Better late than never, I guess. My eyes always perk up whenever I see an article penned by Andrew Holleran, author of one of the breathtaking seminal gay novels, Dancer from the Dance. This month’s Gay & Lesbian Review presents an essay about Brokeback Mountain that, were it not written by Holleran, I’d most surely have glossed over. Here’s an excerpt from Holleran’s meditation on the cowboy tale:
“The longing of Jack and Ennis for one another, though set in the early 1960’s, seems to unfold in its own little world—the way love does, actually. I suppose, had Ennis and Jack been allowed to live together, or grow old, their romance would have devolved into arguments over dish washing, channel changing, drinking, and depression. Maybe they would have moved to San Francisco, or started doing threesomes. But in this movie they do not. Their love lives on after you leave the theater because it was never obtained. (There is at the end one crushing revelation that Jack had transferred his dream of running his folks’ ranch with Ennis to a man in Texas; that news is just one more tiny nail in the coffin of Ennis’ loss.) Yet it’s this that makes Brokeback so moving: it’s a never-resolved argument between two men, one who wishes to live freely with the person he loves, and one who believes society will not let them, having witnessed something as a child that instilled that message in him in a fearful way.”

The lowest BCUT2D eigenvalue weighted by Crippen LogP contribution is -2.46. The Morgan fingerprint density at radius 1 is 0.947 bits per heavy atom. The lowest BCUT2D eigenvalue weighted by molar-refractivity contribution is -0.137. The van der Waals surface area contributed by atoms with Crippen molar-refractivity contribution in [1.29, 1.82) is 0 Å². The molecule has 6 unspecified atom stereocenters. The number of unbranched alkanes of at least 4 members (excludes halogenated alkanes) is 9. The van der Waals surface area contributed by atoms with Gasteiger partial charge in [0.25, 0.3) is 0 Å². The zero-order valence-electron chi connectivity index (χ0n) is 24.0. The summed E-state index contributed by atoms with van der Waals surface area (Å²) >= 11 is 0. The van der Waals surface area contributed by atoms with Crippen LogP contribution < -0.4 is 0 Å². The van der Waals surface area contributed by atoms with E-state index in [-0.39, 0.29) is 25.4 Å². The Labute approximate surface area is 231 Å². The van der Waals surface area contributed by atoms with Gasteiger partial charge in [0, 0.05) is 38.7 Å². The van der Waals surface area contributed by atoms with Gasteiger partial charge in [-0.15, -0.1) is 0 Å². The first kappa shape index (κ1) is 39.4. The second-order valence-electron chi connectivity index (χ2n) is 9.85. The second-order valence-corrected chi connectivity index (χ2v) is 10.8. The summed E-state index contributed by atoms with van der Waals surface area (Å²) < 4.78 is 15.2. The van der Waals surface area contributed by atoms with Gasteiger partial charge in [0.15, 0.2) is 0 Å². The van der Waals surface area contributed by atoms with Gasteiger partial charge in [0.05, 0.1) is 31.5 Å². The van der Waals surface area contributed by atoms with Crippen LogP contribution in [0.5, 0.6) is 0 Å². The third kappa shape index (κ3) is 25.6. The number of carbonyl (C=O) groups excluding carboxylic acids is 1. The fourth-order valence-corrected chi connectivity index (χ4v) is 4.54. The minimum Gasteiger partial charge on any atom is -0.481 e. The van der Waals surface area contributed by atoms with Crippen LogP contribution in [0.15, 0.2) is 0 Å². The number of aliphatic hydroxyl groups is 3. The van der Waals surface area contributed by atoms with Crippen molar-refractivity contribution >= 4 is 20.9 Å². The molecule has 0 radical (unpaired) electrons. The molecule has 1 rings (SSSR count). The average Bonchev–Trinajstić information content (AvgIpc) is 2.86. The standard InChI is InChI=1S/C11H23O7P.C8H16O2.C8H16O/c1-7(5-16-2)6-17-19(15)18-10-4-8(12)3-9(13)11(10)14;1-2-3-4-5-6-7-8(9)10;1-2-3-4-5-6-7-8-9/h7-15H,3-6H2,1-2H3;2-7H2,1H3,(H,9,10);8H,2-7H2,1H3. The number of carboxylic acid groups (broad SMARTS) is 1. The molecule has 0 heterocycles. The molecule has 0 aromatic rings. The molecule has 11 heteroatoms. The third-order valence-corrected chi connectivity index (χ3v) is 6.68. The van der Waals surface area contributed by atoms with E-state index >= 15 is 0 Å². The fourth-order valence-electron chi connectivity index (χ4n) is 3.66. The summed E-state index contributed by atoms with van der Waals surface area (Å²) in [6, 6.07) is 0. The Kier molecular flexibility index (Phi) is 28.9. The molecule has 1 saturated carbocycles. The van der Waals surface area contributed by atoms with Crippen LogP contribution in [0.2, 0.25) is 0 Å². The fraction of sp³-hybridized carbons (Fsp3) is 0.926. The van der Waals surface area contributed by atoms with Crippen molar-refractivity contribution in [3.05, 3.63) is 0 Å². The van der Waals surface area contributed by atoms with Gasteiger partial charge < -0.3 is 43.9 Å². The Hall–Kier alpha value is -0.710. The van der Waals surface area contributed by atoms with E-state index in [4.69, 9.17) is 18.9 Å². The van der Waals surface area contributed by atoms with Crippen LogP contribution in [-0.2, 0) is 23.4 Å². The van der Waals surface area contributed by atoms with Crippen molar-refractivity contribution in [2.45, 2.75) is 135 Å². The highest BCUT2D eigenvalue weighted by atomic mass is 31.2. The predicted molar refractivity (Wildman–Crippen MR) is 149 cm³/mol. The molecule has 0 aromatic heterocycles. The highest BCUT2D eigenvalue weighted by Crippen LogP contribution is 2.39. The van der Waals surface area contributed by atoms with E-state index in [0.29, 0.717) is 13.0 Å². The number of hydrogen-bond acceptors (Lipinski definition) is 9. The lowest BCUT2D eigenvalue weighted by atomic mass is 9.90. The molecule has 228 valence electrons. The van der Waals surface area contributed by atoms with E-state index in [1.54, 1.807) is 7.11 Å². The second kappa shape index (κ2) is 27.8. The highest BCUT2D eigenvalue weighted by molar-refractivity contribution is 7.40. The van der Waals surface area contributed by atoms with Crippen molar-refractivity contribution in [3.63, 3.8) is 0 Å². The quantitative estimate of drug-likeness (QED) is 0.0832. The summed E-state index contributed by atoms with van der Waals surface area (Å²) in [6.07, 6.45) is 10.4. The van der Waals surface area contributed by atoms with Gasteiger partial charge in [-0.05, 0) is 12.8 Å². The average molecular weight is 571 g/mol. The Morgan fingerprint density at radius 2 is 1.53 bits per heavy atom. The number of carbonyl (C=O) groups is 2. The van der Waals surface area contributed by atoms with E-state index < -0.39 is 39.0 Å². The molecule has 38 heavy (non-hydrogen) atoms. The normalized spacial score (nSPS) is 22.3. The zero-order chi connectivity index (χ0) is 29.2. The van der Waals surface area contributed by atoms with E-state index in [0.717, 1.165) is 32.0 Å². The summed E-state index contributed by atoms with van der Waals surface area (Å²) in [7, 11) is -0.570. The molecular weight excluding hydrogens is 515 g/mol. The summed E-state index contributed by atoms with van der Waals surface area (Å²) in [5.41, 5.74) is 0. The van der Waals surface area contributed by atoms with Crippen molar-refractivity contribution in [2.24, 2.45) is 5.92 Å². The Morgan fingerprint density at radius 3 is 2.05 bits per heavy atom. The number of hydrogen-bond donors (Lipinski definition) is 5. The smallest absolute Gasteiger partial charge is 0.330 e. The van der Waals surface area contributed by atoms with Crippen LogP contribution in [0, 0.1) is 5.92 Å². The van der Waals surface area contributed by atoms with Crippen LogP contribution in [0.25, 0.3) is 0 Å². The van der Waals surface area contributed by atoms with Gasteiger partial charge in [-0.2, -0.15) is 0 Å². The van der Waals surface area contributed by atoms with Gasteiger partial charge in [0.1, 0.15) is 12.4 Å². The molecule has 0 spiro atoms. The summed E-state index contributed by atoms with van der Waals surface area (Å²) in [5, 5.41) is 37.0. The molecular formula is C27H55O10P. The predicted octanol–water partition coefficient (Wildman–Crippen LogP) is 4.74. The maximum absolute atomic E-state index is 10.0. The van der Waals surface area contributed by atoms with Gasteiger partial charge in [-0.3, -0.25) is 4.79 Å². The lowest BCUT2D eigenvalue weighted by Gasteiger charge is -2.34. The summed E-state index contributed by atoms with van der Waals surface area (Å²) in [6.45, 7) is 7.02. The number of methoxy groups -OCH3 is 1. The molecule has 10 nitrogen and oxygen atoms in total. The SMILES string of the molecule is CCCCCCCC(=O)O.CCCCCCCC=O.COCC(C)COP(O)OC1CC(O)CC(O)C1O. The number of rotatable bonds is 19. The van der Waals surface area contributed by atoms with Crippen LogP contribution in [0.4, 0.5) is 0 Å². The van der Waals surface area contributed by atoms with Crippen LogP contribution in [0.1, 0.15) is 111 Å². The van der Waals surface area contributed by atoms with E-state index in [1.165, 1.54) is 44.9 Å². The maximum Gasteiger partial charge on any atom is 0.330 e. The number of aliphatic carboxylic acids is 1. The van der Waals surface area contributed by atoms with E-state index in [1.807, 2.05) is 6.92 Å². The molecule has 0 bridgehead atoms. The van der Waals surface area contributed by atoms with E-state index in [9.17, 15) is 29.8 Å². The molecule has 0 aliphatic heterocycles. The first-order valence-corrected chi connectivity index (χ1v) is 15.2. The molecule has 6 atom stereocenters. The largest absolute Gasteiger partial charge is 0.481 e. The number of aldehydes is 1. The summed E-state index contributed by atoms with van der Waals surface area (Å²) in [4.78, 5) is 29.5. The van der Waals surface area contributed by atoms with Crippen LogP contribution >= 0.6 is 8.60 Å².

Fans of Holleran or Brokeback will find the long essay worth the read.
The Magic Mountain [gay & lesbian review]